Surfing is a surface water sport in which the wave rider, referred to as a surfer, rides on the forward or deep face of a moving wave, which is usually carrying the surfer towards the shore.
Waves suitable for surfing are primarily found in the ocean, but can also be found in lakes or in rivers in the form of a standing wave or tidal bore.
Another prominent form of surfing is body boarding, when a surfer rides a wave on a bodyboard, either lying on their belly, drop knee, or sometimes even standing up on a body board.
Other types of surfing include knee boarding, surf matting (riding inflatable mats), and using foils.
Ideal conditions include a light to moderate "offshore" wind, because it blows into the front of the wave, making it a "barrel" or "tube" wave.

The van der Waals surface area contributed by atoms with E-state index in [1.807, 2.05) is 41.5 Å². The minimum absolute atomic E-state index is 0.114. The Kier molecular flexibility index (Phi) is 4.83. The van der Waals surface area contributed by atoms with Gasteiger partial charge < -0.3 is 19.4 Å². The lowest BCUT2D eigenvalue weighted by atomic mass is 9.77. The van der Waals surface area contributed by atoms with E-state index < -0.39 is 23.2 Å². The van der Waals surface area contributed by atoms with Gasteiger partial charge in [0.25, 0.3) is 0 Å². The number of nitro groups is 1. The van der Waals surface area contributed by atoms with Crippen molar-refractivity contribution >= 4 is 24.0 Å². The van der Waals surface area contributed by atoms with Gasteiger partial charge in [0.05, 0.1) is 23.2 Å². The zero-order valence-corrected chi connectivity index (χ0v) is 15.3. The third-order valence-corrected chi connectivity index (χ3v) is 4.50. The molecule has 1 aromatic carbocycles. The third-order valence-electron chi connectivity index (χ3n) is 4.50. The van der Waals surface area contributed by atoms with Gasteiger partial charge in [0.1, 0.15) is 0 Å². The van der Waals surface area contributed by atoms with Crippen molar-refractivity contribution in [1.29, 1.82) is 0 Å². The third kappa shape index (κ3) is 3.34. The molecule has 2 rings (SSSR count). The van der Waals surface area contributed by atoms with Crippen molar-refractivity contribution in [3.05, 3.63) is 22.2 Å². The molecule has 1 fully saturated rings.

Waves are Left handed and Right Handed depending upon the breaking formation of the wave.
Waves are generally recognized by the surfaces over which they break.
For example, there are Beach breaks, Reef breaks and Point breaks.
To the delight of visitors, Freeth exhibited his surfing skills twice a day in front of the Hotel Redondo. Swell is generated when wind blows consistently over a large area of open water, called the wind's fetch.
The size of a swell is determined by the strength of the wind and the length of its fetch and duration.
George Freeth (8 November 1883 – 7 April 1919) is often credited as being the "Father of Modern Surfing".